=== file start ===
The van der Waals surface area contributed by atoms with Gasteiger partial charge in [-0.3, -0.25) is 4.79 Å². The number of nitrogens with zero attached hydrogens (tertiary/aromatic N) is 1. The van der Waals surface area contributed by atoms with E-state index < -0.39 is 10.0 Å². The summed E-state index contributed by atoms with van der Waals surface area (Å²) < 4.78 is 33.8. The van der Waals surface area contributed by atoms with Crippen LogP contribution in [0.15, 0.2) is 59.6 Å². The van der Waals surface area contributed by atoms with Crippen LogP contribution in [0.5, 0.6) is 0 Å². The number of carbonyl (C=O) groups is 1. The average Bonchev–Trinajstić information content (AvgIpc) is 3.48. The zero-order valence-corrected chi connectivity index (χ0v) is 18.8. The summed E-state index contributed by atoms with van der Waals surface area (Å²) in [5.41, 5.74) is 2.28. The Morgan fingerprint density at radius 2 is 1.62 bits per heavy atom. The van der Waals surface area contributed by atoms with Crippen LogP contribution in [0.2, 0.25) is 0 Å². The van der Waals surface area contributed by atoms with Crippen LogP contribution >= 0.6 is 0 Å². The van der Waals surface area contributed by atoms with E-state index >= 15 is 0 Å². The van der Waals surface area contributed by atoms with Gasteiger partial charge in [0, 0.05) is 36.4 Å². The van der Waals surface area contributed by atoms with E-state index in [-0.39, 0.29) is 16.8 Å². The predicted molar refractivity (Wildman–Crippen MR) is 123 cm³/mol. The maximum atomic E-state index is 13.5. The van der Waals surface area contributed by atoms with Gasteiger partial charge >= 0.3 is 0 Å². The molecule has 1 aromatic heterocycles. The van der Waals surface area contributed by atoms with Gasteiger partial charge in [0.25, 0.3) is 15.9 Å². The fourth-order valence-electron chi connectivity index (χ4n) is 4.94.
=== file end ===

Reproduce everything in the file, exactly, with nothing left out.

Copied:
The van der Waals surface area contributed by atoms with Gasteiger partial charge in [-0.3, -0.25) is 4.79 Å². The number of nitrogens with zero attached hydrogens (tertiary/aromatic N) is 1. The van der Waals surface area contributed by atoms with E-state index < -0.39 is 10.0 Å². The summed E-state index contributed by atoms with van der Waals surface area (Å²) < 4.78 is 33.8. The van der Waals surface area contributed by atoms with Crippen LogP contribution in [0.15, 0.2) is 59.6 Å². The van der Waals surface area contributed by atoms with Crippen LogP contribution in [0.5, 0.6) is 0 Å². The number of carbonyl (C=O) groups is 1. The average Bonchev–Trinajstić information content (AvgIpc) is 3.48. The zero-order valence-corrected chi connectivity index (χ0v) is 18.8. The summed E-state index contributed by atoms with van der Waals surface area (Å²) in [5.41, 5.74) is 2.28. The Morgan fingerprint density at radius 2 is 1.62 bits per heavy atom. The van der Waals surface area contributed by atoms with Crippen LogP contribution in [0.2, 0.25) is 0 Å². The van der Waals surface area contributed by atoms with Crippen LogP contribution >= 0.6 is 0 Å². The van der Waals surface area contributed by atoms with E-state index >= 15 is 0 Å². The van der Waals surface area contributed by atoms with Gasteiger partial charge in [0, 0.05) is 36.4 Å². The van der Waals surface area contributed by atoms with E-state index in [-0.39, 0.29) is 16.8 Å². The predicted molar refractivity (Wildman–Crippen MR) is 123 cm³/mol. The maximum atomic E-state index is 13.5. The van der Waals surface area contributed by atoms with Gasteiger partial charge >= 0.3 is 0 Å². The molecule has 1 aromatic heterocycles. The van der Waals surface area contributed by atoms with Gasteiger partial charge in [0.25, 0.3) is 15.9 Å². The fourth-order valence-electron chi connectivity index (χ4n) is 4.94.